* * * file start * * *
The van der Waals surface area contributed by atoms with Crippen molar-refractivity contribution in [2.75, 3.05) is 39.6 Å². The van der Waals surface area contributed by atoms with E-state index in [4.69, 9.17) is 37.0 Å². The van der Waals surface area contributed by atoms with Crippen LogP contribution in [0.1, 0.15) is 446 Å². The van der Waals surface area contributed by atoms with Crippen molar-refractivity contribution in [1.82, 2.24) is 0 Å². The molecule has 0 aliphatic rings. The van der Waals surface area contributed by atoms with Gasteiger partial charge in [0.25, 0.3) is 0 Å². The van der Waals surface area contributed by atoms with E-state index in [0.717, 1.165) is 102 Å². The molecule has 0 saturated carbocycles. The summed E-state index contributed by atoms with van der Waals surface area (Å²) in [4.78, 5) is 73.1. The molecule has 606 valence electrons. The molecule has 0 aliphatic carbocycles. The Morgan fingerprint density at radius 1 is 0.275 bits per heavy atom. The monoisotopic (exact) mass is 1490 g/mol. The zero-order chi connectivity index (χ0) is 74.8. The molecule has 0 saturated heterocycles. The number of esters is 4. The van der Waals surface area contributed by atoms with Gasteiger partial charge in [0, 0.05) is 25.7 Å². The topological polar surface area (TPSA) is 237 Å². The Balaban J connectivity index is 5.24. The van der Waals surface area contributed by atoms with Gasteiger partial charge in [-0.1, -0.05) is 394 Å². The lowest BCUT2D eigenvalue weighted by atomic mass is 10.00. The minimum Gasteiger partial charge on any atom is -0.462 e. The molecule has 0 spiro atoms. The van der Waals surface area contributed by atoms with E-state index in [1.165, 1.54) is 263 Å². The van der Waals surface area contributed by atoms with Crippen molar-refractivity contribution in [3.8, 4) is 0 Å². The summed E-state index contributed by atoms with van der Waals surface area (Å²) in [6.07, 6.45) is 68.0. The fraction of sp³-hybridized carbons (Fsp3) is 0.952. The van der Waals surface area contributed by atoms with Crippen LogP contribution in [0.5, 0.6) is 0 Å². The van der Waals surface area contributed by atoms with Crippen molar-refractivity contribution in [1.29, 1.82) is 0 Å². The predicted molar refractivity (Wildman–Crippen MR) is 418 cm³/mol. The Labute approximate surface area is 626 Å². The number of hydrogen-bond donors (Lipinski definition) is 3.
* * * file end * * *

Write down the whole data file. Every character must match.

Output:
The van der Waals surface area contributed by atoms with Crippen molar-refractivity contribution in [2.75, 3.05) is 39.6 Å². The van der Waals surface area contributed by atoms with E-state index in [4.69, 9.17) is 37.0 Å². The van der Waals surface area contributed by atoms with Crippen LogP contribution in [0.1, 0.15) is 446 Å². The van der Waals surface area contributed by atoms with Crippen molar-refractivity contribution in [1.82, 2.24) is 0 Å². The molecule has 0 aliphatic rings. The van der Waals surface area contributed by atoms with Gasteiger partial charge in [0.25, 0.3) is 0 Å². The van der Waals surface area contributed by atoms with E-state index in [0.717, 1.165) is 102 Å². The molecule has 0 saturated carbocycles. The summed E-state index contributed by atoms with van der Waals surface area (Å²) in [4.78, 5) is 73.1. The molecule has 606 valence electrons. The molecule has 0 aliphatic carbocycles. The Morgan fingerprint density at radius 1 is 0.275 bits per heavy atom. The monoisotopic (exact) mass is 1490 g/mol. The zero-order chi connectivity index (χ0) is 74.8. The molecule has 0 saturated heterocycles. The number of esters is 4. The van der Waals surface area contributed by atoms with Gasteiger partial charge in [0, 0.05) is 25.7 Å². The topological polar surface area (TPSA) is 237 Å². The Balaban J connectivity index is 5.24. The van der Waals surface area contributed by atoms with Gasteiger partial charge in [-0.1, -0.05) is 394 Å². The lowest BCUT2D eigenvalue weighted by atomic mass is 10.00. The minimum Gasteiger partial charge on any atom is -0.462 e. The molecule has 0 spiro atoms. The van der Waals surface area contributed by atoms with E-state index in [1.165, 1.54) is 263 Å². The van der Waals surface area contributed by atoms with Crippen molar-refractivity contribution in [3.8, 4) is 0 Å². The summed E-state index contributed by atoms with van der Waals surface area (Å²) in [6.07, 6.45) is 68.0. The fraction of sp³-hybridized carbons (Fsp3) is 0.952. The van der Waals surface area contributed by atoms with Crippen LogP contribution in [0.5, 0.6) is 0 Å². The van der Waals surface area contributed by atoms with Crippen molar-refractivity contribution in [1.29, 1.82) is 0 Å². The predicted molar refractivity (Wildman–Crippen MR) is 418 cm³/mol. The Labute approximate surface area is 626 Å². The number of hydrogen-bond donors (Lipinski definition) is 3.